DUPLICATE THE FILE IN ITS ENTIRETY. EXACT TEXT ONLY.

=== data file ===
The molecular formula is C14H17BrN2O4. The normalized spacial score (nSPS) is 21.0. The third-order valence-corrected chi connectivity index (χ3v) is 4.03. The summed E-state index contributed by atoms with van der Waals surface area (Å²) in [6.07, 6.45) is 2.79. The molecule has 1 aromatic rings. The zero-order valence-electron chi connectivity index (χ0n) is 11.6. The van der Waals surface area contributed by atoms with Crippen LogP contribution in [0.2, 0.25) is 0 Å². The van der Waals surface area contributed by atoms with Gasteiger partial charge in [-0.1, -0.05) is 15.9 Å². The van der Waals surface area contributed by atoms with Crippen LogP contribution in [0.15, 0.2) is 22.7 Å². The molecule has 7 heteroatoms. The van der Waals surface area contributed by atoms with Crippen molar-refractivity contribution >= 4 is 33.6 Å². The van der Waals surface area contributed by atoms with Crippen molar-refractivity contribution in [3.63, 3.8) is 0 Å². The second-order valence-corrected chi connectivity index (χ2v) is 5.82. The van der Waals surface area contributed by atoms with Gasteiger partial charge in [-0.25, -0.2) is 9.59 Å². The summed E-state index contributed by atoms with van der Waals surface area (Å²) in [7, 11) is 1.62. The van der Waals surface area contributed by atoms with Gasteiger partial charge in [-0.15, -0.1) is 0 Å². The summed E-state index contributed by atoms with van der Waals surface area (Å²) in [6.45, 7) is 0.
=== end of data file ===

The molecular formula is C14H17BrN2O4. The normalized spacial score (nSPS) is 21.0. The third-order valence-corrected chi connectivity index (χ3v) is 4.03. The summed E-state index contributed by atoms with van der Waals surface area (Å²) in [6.07, 6.45) is 2.79. The molecule has 1 aromatic rings. The zero-order valence-electron chi connectivity index (χ0n) is 11.6. The van der Waals surface area contributed by atoms with Crippen LogP contribution in [0.2, 0.25) is 0 Å². The van der Waals surface area contributed by atoms with Gasteiger partial charge in [-0.1, -0.05) is 15.9 Å². The van der Waals surface area contributed by atoms with Crippen LogP contribution in [0.15, 0.2) is 22.7 Å². The molecule has 7 heteroatoms. The van der Waals surface area contributed by atoms with Crippen molar-refractivity contribution >= 4 is 33.6 Å². The van der Waals surface area contributed by atoms with Crippen molar-refractivity contribution in [3.63, 3.8) is 0 Å². The second-order valence-corrected chi connectivity index (χ2v) is 5.82. The van der Waals surface area contributed by atoms with Gasteiger partial charge in [-0.25, -0.2) is 9.59 Å². The summed E-state index contributed by atoms with van der Waals surface area (Å²) in [7, 11) is 1.62. The van der Waals surface area contributed by atoms with Gasteiger partial charge in [-0.15, -0.1) is 0 Å². The summed E-state index contributed by atoms with van der Waals surface area (Å²) in [6.45, 7) is 0.